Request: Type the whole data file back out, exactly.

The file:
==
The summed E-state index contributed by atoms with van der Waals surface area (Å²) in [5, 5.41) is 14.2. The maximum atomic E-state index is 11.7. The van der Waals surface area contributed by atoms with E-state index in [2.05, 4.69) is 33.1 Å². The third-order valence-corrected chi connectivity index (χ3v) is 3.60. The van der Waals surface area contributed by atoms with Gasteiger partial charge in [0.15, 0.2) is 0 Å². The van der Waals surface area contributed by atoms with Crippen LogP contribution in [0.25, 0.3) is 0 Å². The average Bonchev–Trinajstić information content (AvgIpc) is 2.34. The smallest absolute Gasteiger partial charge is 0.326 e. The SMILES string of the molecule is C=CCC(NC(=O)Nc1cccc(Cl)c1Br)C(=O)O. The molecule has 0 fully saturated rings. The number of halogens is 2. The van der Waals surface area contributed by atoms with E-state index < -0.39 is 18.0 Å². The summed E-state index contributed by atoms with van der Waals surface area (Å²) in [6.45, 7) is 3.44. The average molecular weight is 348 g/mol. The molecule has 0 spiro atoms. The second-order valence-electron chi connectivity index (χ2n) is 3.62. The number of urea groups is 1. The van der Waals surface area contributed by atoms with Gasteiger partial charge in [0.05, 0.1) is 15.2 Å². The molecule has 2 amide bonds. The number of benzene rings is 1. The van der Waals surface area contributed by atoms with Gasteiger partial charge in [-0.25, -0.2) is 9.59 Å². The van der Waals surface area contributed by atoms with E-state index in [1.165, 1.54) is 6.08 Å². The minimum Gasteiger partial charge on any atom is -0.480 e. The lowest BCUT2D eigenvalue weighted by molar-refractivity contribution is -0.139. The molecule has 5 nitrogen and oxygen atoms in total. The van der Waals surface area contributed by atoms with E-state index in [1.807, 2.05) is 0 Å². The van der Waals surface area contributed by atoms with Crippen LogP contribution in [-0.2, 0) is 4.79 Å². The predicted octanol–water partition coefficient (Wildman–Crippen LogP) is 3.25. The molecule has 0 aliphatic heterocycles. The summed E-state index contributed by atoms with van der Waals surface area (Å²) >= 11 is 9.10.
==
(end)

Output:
The summed E-state index contributed by atoms with van der Waals surface area (Å²) in [5, 5.41) is 14.2. The maximum atomic E-state index is 11.7. The van der Waals surface area contributed by atoms with E-state index in [2.05, 4.69) is 33.1 Å². The third-order valence-corrected chi connectivity index (χ3v) is 3.60. The van der Waals surface area contributed by atoms with Gasteiger partial charge in [0.15, 0.2) is 0 Å². The van der Waals surface area contributed by atoms with Crippen LogP contribution in [0.25, 0.3) is 0 Å². The average Bonchev–Trinajstić information content (AvgIpc) is 2.34. The smallest absolute Gasteiger partial charge is 0.326 e. The SMILES string of the molecule is C=CCC(NC(=O)Nc1cccc(Cl)c1Br)C(=O)O. The molecule has 0 fully saturated rings. The number of halogens is 2. The van der Waals surface area contributed by atoms with E-state index < -0.39 is 18.0 Å². The summed E-state index contributed by atoms with van der Waals surface area (Å²) in [6.45, 7) is 3.44. The average molecular weight is 348 g/mol. The molecule has 0 spiro atoms. The second-order valence-electron chi connectivity index (χ2n) is 3.62. The number of urea groups is 1. The van der Waals surface area contributed by atoms with Gasteiger partial charge in [0.05, 0.1) is 15.2 Å². The molecule has 2 amide bonds. The number of benzene rings is 1. The van der Waals surface area contributed by atoms with Gasteiger partial charge in [-0.25, -0.2) is 9.59 Å². The van der Waals surface area contributed by atoms with E-state index in [1.165, 1.54) is 6.08 Å². The minimum Gasteiger partial charge on any atom is -0.480 e. The lowest BCUT2D eigenvalue weighted by molar-refractivity contribution is -0.139. The molecule has 5 nitrogen and oxygen atoms in total. The van der Waals surface area contributed by atoms with E-state index in [1.807, 2.05) is 0 Å². The van der Waals surface area contributed by atoms with Crippen LogP contribution in [-0.2, 0) is 4.79 Å². The predicted octanol–water partition coefficient (Wildman–Crippen LogP) is 3.25. The molecule has 0 aliphatic heterocycles. The summed E-state index contributed by atoms with van der Waals surface area (Å²) >= 11 is 9.10.